Related articles on the IMaGe website:
The Spatial Shadow:  Light and Dark--Whole and Part
Analogue Clocks (pp. 71-87)
An Analemma in Northern Italy.

John D. Nystuen

The University of Michigan
Community Systems Foundation

        On a recent trip through the less traveled parts of northern Italy (less traveled compared to the crowds encountered in Rome, Florence, and Venice) our traveling party found expected, and surprising, evidence of the great contributions to our modern world made by Italians in the first and second millennia.  The evidence is set in stone. 
        In the fifth and sixth centuries A.D. Ravenna, on the Adriatic Sea, was the seat of authority of the emergent church at the time the division was opening between the eastern and western churches.  Evidence of both Byzantine and western Christian traditions are preserved in the beautiful mosaics of the churches, mausoleums, and other religious places in Ravenna.  The images, made of stone and colorful glass, have remained bright and clear over time.   The interior of Basilica di Santo Vitale (6th century) is an example.  Many mosaics in the basilica cover walls, ceilings, and floors as do others in various religious structures throughout the city.  Ravenna has been continuously occupied; it was an intellectual center during the Renaissance.  Dante’s tomb next to the old churches is evidence of the importance of the city in the thirteenth and fourteenth centuries (Dante 1265-1321).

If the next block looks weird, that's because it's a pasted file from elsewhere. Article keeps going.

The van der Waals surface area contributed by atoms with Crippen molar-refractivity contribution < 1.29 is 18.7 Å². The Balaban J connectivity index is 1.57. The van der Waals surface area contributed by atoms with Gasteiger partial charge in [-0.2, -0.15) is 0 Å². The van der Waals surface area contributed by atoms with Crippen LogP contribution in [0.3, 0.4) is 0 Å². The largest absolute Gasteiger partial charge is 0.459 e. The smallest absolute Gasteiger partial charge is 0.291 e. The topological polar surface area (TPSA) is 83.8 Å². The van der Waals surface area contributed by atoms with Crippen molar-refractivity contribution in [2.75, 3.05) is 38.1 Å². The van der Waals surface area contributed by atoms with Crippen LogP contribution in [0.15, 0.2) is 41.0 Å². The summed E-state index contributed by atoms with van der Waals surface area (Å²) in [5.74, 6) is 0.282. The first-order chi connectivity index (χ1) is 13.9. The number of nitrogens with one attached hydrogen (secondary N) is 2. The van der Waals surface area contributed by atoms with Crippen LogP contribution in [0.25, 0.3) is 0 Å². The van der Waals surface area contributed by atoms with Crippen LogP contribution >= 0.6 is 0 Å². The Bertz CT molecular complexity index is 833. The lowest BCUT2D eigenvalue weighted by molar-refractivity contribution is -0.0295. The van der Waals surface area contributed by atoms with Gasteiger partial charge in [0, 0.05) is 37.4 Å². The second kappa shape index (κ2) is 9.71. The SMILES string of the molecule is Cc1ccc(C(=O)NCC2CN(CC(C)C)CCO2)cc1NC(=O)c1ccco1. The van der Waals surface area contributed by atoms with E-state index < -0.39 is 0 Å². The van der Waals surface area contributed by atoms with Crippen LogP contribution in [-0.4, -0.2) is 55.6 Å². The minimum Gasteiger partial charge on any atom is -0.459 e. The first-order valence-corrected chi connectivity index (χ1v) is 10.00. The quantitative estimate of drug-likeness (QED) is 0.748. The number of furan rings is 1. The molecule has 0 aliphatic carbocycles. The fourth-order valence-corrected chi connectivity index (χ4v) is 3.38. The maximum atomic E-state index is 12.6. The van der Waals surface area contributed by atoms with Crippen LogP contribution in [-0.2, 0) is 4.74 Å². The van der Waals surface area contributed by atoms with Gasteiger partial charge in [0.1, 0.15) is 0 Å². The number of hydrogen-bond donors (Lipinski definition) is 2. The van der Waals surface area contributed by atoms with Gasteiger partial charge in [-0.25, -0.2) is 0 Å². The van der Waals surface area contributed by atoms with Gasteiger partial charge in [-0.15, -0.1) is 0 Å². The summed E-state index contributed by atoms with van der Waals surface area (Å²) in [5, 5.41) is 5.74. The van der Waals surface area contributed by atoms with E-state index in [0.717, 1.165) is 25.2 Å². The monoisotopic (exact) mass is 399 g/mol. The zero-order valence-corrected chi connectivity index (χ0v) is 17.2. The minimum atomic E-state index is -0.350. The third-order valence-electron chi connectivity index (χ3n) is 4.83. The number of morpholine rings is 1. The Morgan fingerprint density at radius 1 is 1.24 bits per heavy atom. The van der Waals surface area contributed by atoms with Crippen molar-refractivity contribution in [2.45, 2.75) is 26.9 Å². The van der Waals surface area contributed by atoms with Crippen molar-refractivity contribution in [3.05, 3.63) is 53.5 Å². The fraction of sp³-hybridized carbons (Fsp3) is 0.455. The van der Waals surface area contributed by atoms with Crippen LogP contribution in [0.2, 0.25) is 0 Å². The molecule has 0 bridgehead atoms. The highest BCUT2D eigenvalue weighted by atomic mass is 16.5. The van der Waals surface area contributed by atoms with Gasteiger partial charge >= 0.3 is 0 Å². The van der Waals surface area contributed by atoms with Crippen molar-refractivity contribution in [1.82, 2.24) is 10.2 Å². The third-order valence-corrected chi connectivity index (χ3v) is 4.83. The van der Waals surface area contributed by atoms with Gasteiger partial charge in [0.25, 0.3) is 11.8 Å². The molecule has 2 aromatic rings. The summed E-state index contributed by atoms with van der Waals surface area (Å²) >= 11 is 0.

Urbino is a well-preserved Renaissance town in the mountains to the south of Ravenna.  It was prominent in Italian history for two short centuries after which fortunes declined and it was annexed to the Papal States in 1631 and left to languish in obscurity.  Its rise to fame was due to Duke Federico di Montefeltro (1444-1482) who was most influential in advancing its political, artistic, and intellectual achievements. The value of this history to us is that the magnificent Ducal Palace (the linked photo shows its courtyard) and other renaissance buildings in the city were not demolished or scavenged in the process of building new structures suited to subsequent eras.  In the decline, the Palace fell into a state of abandonment and many of its art treasures were scattered to Rome, Florence and other seats of power.  Restoration began in the early part of the 20th century and the Palace is now the National Gallery of the Marche.  Also, fortunately, the Palace appears to have escaped the ravages of World War II despite the fact that heavy fighting occurred in the vicinity.  Urbino was by-passed by the battles of that conflict. 
        Restoration of the Ducal Palace, along with the new acquisition of Renaissance art, has created a magnificent museum of the Renaissance.   Here, within limestone and marble walls more delicate evidence of high civilization can be seen in the paintings, sculptures, and inlaid wooden cabinets and doors.  The Duke's study, paneled with inlaid wood, celebrates the discovery of perspective views used by artists to depict, with mathematical precision, three dimensional images on two dimensional surfaces.  The panels in the Duke's study have several versions of the illusion of three dimensions executed on a flat surface.